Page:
The Impact of the Interventionist-Participant Relationship in an Online Group Behavioral Weight Loss Program on Weight Loss and Treatment Adherence



Rebecca A Krukowski* Delia West*
Jean Harvey*
Rebecca A Krukowski*, University of Tennessee Health Science Center, Memphis, United States
Delia West*, University of South Carolina, Columbia, United States
Jean Harvey*, University of Vermont, Burlington, United States


Track: Research
Presentation Topic: Web 2.0 approaches for behaviour change, public health and biosurveillance
Presentation Type: Oral presentation
Submission Type: Single Presentation

Building: Sheraton Maui Resort
Room: B - Kapalua
Date: 2014-11-14 11:00 AM – 11:45 AM
Last modified: 2014-09-04
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Abstract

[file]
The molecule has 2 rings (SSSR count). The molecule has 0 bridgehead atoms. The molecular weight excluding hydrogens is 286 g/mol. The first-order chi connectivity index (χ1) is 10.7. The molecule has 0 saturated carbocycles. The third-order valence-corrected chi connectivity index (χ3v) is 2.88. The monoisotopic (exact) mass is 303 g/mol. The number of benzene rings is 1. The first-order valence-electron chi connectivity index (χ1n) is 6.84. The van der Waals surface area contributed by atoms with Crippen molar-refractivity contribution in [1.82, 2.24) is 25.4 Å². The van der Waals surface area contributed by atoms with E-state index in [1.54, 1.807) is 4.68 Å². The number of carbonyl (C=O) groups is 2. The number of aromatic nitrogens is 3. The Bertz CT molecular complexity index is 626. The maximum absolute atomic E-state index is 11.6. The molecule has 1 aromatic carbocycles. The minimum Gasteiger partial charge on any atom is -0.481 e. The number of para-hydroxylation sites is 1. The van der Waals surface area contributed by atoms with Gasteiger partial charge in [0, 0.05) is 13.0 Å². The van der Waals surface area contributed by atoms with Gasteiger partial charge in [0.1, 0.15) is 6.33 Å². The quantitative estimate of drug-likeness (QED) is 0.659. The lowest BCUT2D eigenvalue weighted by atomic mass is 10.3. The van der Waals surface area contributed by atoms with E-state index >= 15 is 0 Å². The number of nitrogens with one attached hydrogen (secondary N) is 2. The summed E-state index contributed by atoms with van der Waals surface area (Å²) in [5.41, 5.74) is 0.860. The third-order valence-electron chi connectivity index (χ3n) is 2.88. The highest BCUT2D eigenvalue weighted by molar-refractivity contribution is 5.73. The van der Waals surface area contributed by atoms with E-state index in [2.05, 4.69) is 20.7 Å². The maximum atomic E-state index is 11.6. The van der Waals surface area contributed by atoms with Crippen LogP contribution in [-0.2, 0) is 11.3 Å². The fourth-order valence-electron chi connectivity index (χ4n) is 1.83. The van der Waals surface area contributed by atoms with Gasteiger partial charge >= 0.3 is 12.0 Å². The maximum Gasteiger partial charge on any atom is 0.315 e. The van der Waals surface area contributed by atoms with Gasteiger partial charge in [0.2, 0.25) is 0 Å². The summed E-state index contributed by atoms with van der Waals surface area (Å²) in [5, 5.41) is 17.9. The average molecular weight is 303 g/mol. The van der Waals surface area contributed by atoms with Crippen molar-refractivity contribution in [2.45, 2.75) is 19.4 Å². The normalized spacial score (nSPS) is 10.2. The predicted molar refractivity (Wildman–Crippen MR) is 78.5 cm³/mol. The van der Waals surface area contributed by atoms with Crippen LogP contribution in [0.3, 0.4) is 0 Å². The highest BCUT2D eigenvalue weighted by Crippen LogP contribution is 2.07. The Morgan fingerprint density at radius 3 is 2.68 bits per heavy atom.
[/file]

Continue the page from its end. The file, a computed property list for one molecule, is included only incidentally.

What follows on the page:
Background: The strong facilitative role of social factors on weight loss outcomes has been well established, but minimal attention has been focused on the relationship between participants and interventionists in behavioral weight control programs. Little is currently known about the impact of the relationship built between interventionists and participants on early treatment engagement. This may be of particular interest for online weight control programs, which do not have the benefit of face-to-face contact for establishing rapport. Objective: To determine if early (four weeks) or later (six month) working alliance perceived by the participant about his/her online interventionist is associated with six-month weight loss success, group chat session attendance, and dietary and exercise self-monitoring. Methods: 495 participants (24% African American; body mass index: mean=35.7) received an online group behavioral weight control program, which included weekly synchronous chat sessions and online self-monitoring. Weight and height were measured at baseline and at six months. At four weeks and six months, participants completed the Working Alliance bonding subscale (collaborative bond with the group interventionist; higher scores= more positive alliance). Group chat attendance and self-monitoring diary submissions were recorded by the interventionists. There were 10 interventionists that facilitated the group chat sessions. Results: Four-week working alliance was significantly correlated with six-month working alliance (r=0.55; p<0.0001). Four-week working alliance was a significant predictor of six-month weight loss (r=0.12; p<0.01), and six-month working alliance was also significantly associated with six-month weight loss (r=0.23; p<0.0001). While four-week working alliance trended toward predicting the proportion of sessions attended over six months (r=0.09; p=0.053), six-month working alliance was significantly associated with the proportion of sessions attended over the previous six months (r=0.24; p<0.0001). Furthermore, four-week working alliance was a significant predictor of the proportion of self-monitoring diaries completed at six months (r=0.13; p<0.01), and six-month working alliance was also significantly associated with the proportion of self-monitoring diaries completed at six months (r=0.26; p<0.0001). The proportion of sessions attended at six months was a significant mediator of the effect of six-month working alliance on six-month weight loss (z=3.94; p<0.001). The proportion of self-monitoring diaries completed at six months was also a significant mediator of the effect of six-month working alliance on six-month weight loss (z=4.42; p<0.001). Conclusions: The strength of participants’ early relationship with their interventionist in a weight loss program was strongly correlated with the strength of this relationship at a later stage, indicating that it may be important to have early engagement between the interventionist and participant. Developing this relationship at an early stage may be particularly important because the strength of the relationship predicted longer-term weight loss and treatment adherence. Moreover, the strength of the interventionist-participant relationship at six-months was even more strongly associated with six-month weight loss and treatment adherence. Both session attendance and self-monitoring were significant mediators of the effect of working alliance on six-month weight loss, suggesting that a strong relationship with one’s interventionist may facilitate these aspects of treatment adherence, which in turn leads to weight loss.




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